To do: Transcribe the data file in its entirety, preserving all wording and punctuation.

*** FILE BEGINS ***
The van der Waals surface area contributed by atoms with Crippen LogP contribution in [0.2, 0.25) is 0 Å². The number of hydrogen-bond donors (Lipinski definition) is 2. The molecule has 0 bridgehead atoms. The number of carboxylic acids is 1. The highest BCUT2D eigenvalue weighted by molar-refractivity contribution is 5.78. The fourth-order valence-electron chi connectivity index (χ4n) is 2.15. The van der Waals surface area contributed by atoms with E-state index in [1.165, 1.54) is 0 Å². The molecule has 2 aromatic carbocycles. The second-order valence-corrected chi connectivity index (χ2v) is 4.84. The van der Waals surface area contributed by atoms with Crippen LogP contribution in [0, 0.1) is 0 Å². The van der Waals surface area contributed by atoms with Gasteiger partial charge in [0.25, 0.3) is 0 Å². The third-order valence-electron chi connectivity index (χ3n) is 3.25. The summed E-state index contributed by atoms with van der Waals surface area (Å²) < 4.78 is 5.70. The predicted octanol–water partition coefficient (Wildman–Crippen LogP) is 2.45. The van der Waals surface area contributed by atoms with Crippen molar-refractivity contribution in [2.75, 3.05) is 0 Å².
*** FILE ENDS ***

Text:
The van der Waals surface area contributed by atoms with Crippen LogP contribution in [0.2, 0.25) is 0 Å². The number of hydrogen-bond donors (Lipinski definition) is 2. The molecule has 0 bridgehead atoms. The number of carboxylic acids is 1. The highest BCUT2D eigenvalue weighted by molar-refractivity contribution is 5.78. The fourth-order valence-electron chi connectivity index (χ4n) is 2.15. The van der Waals surface area contributed by atoms with E-state index in [1.165, 1.54) is 0 Å². The molecule has 2 aromatic carbocycles. The second-order valence-corrected chi connectivity index (χ2v) is 4.84. The van der Waals surface area contributed by atoms with Crippen LogP contribution in [0, 0.1) is 0 Å². The van der Waals surface area contributed by atoms with Gasteiger partial charge in [0.25, 0.3) is 0 Å². The third-order valence-electron chi connectivity index (χ3n) is 3.25. The summed E-state index contributed by atoms with van der Waals surface area (Å²) < 4.78 is 5.70. The predicted octanol–water partition coefficient (Wildman–Crippen LogP) is 2.45. The van der Waals surface area contributed by atoms with Crippen molar-refractivity contribution in [2.75, 3.05) is 0 Å².